Here, the orchestrations for Adam Guettel's sumptuous score -- blending traditional musical theater styles with the refinement of light opera and more than a dash of Italian inflection and lyrics -- have been pared to a bare minimum. That choice, by director Molly Smith, exposes the uneven seams of Craig Lucas' weakly crafted story (based on Elizabeth Spencer's novella). Even Smith's usually sure hand cannot overcome the way emotional growth comes in sudden, head-spinning spurts and broad comedy clashes uneasily with overwrought sentimentality.
The story is an intriguing one. It's 1953 and southern matron Margaret Johnson (Hollis Resnik) has brought her seemingly naive daughter Clara (Margaret Anne Florence) to Florence, Italy on vacation. Margaret hopes to recapture memories of her youthful experiences there with her now emotionally distant husband while showing Clara the sights.
Clara's sights, however, get quickly fixed on local boy Fabrizio (Nicholas Rodriguez), who sweeps the seemingly naïve girl off her feet. The lovers seem destined to be together, but Margaret opposes the relationship because of what she considers a troublesome secret about Clara. As Margaret faces the risks of giving Clara the independence to find happiness, she too learns to grow and become independent.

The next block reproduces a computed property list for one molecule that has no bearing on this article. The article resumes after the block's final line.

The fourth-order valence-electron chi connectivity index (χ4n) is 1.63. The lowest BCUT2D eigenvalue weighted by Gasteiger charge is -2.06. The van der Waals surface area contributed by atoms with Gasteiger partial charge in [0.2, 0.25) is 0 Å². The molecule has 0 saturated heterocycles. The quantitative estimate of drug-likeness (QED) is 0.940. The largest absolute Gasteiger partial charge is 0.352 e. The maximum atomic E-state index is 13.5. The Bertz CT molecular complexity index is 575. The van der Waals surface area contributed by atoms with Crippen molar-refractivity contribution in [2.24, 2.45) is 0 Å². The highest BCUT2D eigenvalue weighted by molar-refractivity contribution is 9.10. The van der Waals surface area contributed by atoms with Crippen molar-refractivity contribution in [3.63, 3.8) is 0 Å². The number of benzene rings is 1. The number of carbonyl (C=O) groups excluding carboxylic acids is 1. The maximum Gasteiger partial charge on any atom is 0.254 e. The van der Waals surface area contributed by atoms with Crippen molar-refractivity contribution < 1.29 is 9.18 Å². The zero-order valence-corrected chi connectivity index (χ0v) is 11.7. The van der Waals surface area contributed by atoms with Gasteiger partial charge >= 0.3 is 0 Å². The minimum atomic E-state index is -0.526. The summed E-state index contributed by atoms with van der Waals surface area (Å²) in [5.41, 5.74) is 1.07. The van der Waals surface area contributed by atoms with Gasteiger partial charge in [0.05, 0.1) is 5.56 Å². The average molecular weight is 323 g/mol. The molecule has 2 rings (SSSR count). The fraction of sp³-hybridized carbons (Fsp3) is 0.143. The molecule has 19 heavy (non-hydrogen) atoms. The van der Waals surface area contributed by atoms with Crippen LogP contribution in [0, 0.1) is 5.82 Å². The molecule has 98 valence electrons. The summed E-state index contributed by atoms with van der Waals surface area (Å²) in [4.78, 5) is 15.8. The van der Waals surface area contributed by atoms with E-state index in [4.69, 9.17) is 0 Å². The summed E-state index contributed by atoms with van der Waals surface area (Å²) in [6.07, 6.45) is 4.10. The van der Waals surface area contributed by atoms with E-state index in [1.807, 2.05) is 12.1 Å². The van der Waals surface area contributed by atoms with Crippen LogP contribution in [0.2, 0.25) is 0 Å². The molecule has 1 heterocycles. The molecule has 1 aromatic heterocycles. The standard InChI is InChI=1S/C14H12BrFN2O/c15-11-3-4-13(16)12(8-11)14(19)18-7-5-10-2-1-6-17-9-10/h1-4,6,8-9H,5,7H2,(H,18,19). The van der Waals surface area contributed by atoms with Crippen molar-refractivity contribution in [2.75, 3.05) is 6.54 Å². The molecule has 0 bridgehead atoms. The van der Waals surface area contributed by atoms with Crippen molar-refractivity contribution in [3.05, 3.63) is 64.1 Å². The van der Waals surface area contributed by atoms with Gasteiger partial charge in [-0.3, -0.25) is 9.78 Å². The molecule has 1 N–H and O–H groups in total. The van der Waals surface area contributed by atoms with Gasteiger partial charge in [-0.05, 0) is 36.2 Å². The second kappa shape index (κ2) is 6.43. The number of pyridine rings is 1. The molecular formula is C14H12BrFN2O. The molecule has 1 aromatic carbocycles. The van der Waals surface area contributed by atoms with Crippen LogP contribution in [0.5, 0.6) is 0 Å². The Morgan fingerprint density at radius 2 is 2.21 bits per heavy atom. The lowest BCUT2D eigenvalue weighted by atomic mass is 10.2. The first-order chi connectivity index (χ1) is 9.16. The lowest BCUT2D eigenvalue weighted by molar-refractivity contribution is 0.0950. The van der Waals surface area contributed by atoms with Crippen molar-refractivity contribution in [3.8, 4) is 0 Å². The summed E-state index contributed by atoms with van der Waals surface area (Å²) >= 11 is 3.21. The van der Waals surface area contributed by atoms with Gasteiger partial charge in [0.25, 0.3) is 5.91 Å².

The three stars are each more-than-capable of filling the theater company's cavernous, temporary home in Crystal City with strong, apparently classically trained voices. Indeed, it is their handling of the challenging arias and ballads which provide any emotional heat found here.
Resnik does thrilling work with her first-act solo "Dividing Day" and in her duet, "Let's Walk," in which she and Ken Krugman, as Fabrizio's worldly father, Signor Naccarelli, revel in Guettel's tricky harmonies and lyrical composition. Florence blends guilelessness with appealing determination as Clara, deftly finessing the contradiction in personality traits Lucas provides. Her clear soprano deepens in the show's later songs, and is quite divine while performing the title song, the show's loveliest ballad. Rodriguez is appropriately hunky, with a vibrant proletarian quality, and his soaring voice is stunning at times. Unfortunately, he and Florence generate little onstage chemistry.
Keyboardist Paul Sportelli directs four other musicians perched onstage above Anne Patterson's columns, colonnades, and stairs. The music sounds thin, although a harp evokes some of the sense of enchantment the production otherwise lacks. Michael Gilliam's lighting is oddly flat for a show where luminosity is a critical facet of ambiance.
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